New Zealand unveils proposed medical cannabis regulations, aims for 2020 launch

New Zealand medical cannabis, New Zealand unveils proposed medical cannabis regulations, aims for 2020 launch

(This story has been updated with further analysis.)

New Zealand released highly anticipated proposed medical cannabis regulations Wednesday, representing a “huge milestone” for the country’s burgeoning industry as it looks to become a hub for innovation, cultivation and production, industry sources said.

The government aims to finalize the regulations by Dec. 18, 2019, in order to implement the medical cannabis program in the first quarter of 2020.

Paul Manning, co-founder of Auckland-based Helius Therapeutics, called the proposals “excellent” and said the standards for cultivation and manufacturing are “high, yet workable.”

“These regulations, if implemented, could allow New Zealand to establish itself as a world-class hub for medical cannabis innovation and production in the APAC (Asia-Pacific) region,” he told Marijuana Business Daily.

Parliamentarians approved the Medicinal Cannabis Scheme in early 2018.

Read the proposed regulations here.

The document proposes detailed rules to manage:

  • Quality standards.
  • Licensing of products.
  • Distribution of products.
  • Prescribing requirements.
  • License fees.
  • How products will be monitored.

The government is soliciting feedback on the proposals until Aug. 9 to shape the final regulations.

After the consultations are complete, the Ministry of Health will analyze the feedback and work with the Medicinal Cannabis Advisory Group before making recommendations to the government.

The ministry will then seek cabinet approval from the cabinet and work with the Parliamentary Counsel Office to draft the complete Misuse of Drugs (Medicinal Cannabis) Regulations.

New agency

One of the most important aspects of the proposed rules would see the establishment of the Medicinal Cannabis Agency.

Some of the agency’s responsibilities will include:

  • Licensing of cultivators, manufacturers, suppliers and researchers;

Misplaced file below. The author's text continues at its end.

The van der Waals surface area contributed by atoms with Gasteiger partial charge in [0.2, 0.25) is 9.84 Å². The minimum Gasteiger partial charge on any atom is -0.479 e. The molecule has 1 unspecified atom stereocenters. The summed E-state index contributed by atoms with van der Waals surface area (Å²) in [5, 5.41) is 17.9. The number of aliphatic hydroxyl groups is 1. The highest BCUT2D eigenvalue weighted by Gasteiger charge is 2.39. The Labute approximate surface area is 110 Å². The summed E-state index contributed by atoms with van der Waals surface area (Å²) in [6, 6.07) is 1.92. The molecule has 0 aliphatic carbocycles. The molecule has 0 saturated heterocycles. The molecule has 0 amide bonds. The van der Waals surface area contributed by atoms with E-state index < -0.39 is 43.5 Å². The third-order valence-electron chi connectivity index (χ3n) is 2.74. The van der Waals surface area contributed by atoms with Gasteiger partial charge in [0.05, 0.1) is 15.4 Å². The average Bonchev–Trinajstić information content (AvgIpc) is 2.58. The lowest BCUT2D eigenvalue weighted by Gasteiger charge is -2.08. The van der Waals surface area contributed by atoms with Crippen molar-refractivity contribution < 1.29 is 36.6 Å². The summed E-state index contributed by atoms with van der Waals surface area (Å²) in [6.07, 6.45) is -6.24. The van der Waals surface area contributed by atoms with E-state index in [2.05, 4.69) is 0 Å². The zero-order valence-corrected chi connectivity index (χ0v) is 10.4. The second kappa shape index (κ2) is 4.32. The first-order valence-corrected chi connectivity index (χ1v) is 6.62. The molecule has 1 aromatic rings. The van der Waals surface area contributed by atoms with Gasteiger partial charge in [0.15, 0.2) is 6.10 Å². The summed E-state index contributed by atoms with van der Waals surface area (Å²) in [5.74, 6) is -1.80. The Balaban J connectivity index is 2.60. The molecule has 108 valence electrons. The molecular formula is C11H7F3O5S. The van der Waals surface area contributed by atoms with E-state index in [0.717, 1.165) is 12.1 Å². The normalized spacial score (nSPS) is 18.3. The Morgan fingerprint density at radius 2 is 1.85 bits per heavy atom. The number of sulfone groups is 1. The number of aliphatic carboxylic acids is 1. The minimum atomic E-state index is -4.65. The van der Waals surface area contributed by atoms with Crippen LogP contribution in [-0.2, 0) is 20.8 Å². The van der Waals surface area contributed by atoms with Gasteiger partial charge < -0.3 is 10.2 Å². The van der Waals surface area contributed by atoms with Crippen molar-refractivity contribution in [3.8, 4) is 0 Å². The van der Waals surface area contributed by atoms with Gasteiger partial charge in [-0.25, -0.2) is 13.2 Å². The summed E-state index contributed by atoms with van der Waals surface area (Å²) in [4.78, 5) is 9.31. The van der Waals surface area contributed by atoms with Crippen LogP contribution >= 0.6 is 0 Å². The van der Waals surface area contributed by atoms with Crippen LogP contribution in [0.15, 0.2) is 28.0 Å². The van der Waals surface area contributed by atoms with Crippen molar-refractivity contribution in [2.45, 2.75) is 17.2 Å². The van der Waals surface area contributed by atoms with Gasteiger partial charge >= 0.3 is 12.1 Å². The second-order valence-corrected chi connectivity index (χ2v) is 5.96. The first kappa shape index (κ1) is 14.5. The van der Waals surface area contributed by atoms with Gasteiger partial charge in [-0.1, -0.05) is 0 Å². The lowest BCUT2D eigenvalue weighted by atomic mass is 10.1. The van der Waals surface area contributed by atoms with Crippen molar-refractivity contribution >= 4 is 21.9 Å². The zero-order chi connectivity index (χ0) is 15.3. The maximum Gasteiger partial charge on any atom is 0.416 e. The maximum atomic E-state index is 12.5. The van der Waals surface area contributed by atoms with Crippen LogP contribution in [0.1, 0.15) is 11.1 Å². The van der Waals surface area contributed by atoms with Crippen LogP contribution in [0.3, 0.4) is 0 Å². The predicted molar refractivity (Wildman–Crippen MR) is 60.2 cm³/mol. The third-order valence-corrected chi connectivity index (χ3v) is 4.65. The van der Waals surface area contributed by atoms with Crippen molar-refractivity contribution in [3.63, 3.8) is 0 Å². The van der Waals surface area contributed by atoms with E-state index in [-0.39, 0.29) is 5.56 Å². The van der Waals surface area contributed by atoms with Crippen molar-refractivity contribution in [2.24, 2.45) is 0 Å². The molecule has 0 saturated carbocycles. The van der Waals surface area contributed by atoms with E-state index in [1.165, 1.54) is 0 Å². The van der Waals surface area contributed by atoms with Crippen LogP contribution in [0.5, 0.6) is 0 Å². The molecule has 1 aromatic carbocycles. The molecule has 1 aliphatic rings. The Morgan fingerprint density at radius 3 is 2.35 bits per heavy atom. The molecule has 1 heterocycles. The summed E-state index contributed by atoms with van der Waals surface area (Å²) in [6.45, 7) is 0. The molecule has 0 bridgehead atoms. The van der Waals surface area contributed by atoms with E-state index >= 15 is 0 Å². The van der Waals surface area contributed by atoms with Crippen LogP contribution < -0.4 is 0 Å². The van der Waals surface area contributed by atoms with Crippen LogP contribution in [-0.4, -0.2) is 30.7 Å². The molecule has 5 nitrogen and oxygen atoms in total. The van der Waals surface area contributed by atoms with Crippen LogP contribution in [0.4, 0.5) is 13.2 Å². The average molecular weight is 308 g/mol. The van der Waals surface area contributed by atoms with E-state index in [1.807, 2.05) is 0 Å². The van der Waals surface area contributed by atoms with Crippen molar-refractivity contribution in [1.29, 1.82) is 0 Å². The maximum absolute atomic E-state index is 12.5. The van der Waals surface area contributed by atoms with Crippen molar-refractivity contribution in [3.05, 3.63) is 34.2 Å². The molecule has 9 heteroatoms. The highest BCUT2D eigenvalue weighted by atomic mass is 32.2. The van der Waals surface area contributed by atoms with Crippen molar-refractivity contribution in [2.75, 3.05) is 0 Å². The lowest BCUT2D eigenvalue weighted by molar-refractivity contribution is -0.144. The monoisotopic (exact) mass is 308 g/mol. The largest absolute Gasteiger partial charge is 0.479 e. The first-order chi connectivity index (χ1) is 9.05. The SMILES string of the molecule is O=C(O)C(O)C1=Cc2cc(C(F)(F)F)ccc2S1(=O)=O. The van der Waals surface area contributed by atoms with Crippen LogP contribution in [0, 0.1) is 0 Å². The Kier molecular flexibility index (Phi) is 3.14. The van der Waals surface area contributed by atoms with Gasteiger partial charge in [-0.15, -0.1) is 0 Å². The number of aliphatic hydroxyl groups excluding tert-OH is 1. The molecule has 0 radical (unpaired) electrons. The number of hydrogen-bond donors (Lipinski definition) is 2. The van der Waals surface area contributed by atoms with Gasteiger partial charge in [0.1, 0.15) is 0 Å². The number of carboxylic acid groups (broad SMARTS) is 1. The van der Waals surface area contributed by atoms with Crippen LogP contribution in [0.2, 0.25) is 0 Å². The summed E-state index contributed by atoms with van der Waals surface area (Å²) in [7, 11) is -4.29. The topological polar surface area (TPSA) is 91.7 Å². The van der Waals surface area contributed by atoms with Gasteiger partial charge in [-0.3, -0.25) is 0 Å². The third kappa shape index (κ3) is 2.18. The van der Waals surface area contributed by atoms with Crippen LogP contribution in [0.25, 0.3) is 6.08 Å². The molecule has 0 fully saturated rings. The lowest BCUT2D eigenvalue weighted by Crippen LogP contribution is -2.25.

• Controls on advertising;
  • Enforcing compliance;
  • Sampling and testing for compliance and other requirements, including labeling information; and
  • Collecting and assessing information about the products.

The agency will also monitor quality standards and compliance with license conditions.

Seed use

The draft regulations would allow cultivators to bring illicit cannabis seed to the regulated market, so long as they report the amount to the regulator, along with any other details they have.

Without such a clause, regulated growers would have limited access to legal genetics, according to experts.

“I’m particularly enamored by their illicit-seed amnesty,” said Rhys Cohen, director of Cannabis Consulting Australia.

“This continues to be an unnecessary barrier for Australian companies and will greatly accelerate the development of a (New Zealand) industry.”

‘Inhibit access’

The government is seeking feedback on whether “unapproved” medical cannabis products should be prescribed by a medical doctor with the recommendation of a specialist, or only by a specialist, according to the consultation paper.

Either way, industry and patient groups see the involvement of specialists as an unnecessary barrier.

“The requirement for a specialist recommendation to accompany medical cannabis prescriptions was a completely unnecessary addition,” said Manning of Helius Therapeutics.

“This has the potential to significantly inhibit patient access … I expect the regulator to see significant pushback from patients and industry on that point.”

If that requirement remains in the final regulations, Cohen expects it to be amended once the program has been running for a while and people are more comfortable with the new landscape.

More key proposals

Food containing medical cannabis will not be allowed.

The document is proposing two options for a manufacturing quality standard:

  • Adopting the current approach for manufacturing in accordance with Good Manufacturing Practice (GMP) for all medical cannabis products.
  • Allowing the manufacture of some medical cannabis forms under GMP and others forms under Good Production Practices (similar to Canada’s system).

New Zealand currently does not allow the export of “unapproved” medicine, but the country is proposing to remove that restriction for medical marijuana products that meet quality standards.

That would allow the country’s regulated cannabis businesses to compete against those from neighboring Australia.

Matt Lamers can be reached at